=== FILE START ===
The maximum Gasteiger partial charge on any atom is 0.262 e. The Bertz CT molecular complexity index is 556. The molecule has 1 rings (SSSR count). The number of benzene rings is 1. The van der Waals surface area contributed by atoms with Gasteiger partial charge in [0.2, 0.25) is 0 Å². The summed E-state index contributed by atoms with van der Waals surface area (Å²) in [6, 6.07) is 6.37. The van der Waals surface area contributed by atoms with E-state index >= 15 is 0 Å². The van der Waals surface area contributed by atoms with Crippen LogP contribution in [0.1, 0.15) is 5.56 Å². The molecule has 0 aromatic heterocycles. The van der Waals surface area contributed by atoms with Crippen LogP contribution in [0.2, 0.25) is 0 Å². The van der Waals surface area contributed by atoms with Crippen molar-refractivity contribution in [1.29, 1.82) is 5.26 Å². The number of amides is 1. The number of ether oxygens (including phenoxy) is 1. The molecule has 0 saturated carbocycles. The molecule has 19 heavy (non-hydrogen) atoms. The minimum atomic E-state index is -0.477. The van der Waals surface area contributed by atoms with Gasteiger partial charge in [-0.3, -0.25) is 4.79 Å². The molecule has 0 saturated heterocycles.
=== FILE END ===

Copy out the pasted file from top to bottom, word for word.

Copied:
The maximum Gasteiger partial charge on any atom is 0.262 e. The Bertz CT molecular complexity index is 556. The molecule has 1 rings (SSSR count). The number of benzene rings is 1. The van der Waals surface area contributed by atoms with Gasteiger partial charge in [0.2, 0.25) is 0 Å². The summed E-state index contributed by atoms with van der Waals surface area (Å²) in [6, 6.07) is 6.37. The van der Waals surface area contributed by atoms with E-state index >= 15 is 0 Å². The van der Waals surface area contributed by atoms with Crippen LogP contribution in [0.1, 0.15) is 5.56 Å². The molecule has 0 aromatic heterocycles. The van der Waals surface area contributed by atoms with Crippen LogP contribution in [0.2, 0.25) is 0 Å². The van der Waals surface area contributed by atoms with Crippen molar-refractivity contribution in [1.29, 1.82) is 5.26 Å². The number of amides is 1. The number of ether oxygens (including phenoxy) is 1. The molecule has 0 saturated carbocycles. The molecule has 19 heavy (non-hydrogen) atoms. The minimum atomic E-state index is -0.477. The van der Waals surface area contributed by atoms with Gasteiger partial charge in [-0.3, -0.25) is 4.79 Å². The molecule has 0 saturated heterocycles.